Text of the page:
Over the almost three decades the wall stood in Berlin, it was referred to as Antifaschistischer Schutzwall by the authorities of the German Democratic Republic, a legitimate concrete curtain incubating the socialist state. While from the East Berlin side it soon became the dull edge of the death strip, from the West Berlin side it often served as a natural, urban canvas for politically engaged graffiti art, claiming freedom for all. When every ideology needs a precise vision of the world to be conveyed, these pages state a well pondered sense of annihilation rather than of revelation, avoiding any speculation on icons and mass culture. The debris of the wall are the latest generation of the wall itself.
The book is available on amazon.com | .de | .it | .uk
The Way I Discovered The Berlin Wall Has Fallen, Federico Federici, Morrisville 2017. ISBN: 978-0244930172
AFM (Asemic Force Micro/Macroscopy) is some sort of word play with Atomic Force Microscopy. This latter is indeed a scanning technique, whose imaging capability is connected to the tiniest stress of a spring-like cantiliver, equipped with a sharp tip, flying over the sample surface and getting countinuosly deflected by it. The point by point intensities of the atomic interactions established, proportional to the tip’s displacements, are in real-time mapped to form the topographical profile of the sample. To depict it in a more captivating, though less proper way, it’s like an atomic driven turntable, sensing and recording microscopic interactions beyond the optical diffraction limit.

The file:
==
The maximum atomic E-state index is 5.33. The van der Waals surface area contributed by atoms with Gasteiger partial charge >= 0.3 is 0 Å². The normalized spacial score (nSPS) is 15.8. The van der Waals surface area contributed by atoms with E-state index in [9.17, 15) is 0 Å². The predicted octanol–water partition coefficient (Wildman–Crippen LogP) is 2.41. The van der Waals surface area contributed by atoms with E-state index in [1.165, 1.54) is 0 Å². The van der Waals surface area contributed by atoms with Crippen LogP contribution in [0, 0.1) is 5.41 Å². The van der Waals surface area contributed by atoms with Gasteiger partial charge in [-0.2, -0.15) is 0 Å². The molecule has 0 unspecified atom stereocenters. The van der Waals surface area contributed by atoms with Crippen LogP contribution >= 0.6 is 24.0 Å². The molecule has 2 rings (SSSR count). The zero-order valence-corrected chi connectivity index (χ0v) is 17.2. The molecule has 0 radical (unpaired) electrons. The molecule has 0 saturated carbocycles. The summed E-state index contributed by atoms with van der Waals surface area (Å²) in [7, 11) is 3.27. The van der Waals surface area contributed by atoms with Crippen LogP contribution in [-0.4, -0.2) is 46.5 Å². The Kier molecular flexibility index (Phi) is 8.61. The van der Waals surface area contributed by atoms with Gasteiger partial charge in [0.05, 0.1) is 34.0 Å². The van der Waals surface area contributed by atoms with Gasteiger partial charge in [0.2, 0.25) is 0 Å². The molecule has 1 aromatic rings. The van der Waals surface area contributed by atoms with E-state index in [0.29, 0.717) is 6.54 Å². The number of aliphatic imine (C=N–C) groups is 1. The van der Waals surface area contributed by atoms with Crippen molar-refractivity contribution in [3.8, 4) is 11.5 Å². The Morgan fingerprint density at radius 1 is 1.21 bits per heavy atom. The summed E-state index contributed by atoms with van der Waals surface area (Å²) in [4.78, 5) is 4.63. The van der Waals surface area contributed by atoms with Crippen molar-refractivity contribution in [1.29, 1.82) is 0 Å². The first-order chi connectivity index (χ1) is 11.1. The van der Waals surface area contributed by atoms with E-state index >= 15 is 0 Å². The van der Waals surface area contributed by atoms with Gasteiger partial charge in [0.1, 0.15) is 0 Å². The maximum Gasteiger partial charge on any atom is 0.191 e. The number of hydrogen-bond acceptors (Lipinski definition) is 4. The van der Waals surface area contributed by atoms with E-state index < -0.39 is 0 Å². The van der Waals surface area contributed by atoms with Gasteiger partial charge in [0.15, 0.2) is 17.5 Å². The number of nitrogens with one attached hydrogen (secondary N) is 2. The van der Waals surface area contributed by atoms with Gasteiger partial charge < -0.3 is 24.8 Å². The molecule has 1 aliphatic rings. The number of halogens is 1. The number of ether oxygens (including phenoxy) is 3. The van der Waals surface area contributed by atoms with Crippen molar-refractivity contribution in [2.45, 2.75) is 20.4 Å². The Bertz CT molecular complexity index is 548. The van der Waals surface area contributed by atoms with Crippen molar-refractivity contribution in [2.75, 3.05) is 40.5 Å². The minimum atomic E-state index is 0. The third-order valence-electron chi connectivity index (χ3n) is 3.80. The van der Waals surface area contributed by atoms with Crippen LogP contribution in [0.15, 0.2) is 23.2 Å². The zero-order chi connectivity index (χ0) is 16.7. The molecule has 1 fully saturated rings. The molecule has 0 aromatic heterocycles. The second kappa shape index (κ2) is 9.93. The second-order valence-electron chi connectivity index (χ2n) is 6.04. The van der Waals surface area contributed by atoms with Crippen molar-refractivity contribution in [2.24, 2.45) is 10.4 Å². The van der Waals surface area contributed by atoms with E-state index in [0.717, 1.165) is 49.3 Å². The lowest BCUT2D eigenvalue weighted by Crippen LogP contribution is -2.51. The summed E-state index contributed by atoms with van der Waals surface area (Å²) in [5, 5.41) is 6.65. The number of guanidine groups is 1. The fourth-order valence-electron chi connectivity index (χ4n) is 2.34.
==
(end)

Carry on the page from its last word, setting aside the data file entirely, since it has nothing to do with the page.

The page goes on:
This project doesn’t actually rely on any such microscope, but tries to use common optical scanning devices to establish and exploit new asemic interactions to create and edit textual artworks.
As in most experiments, the first step consists of the sample preparation, to make it responsive to subsequent analyses. In this case, I picked green leaves from the lemon tree in the garden, I typed and cross-typed the same sentence on them over and over again, and let them wither. Despite this was necessary for another conceptual installation I am working on aside from the AFM project, I draw inspiration from it. I started combining these marked living objects together with asemic papers to build three dimensional asemic still lifes. To keep track of these unstable compositions, I decided to rasterize them with the help of a portable pen scanner and a table scanner. In order to embed signs and writings from different layers and project them onto the foreground, I put additional light sources behind the leaves, to counterbalance their opacity and obtain a substantial luminous increase in relation to the surroundings. I then overlapped semitransparent written sheets to probe those attractive asemic bedrocks full of unknowns. This made it possible to merge separated levels into some sort of topographical image, in which new patterns are spontaneously reinvented, depending on the interaction between the scanning light, the optical properties of the surfaces and the different pigments used for writing. Even the background noise, conveniently edited, has offered a raw underlayer of digital artifacts, scratches or residual particles, against which the primary forms stand out saturated or silhouetted.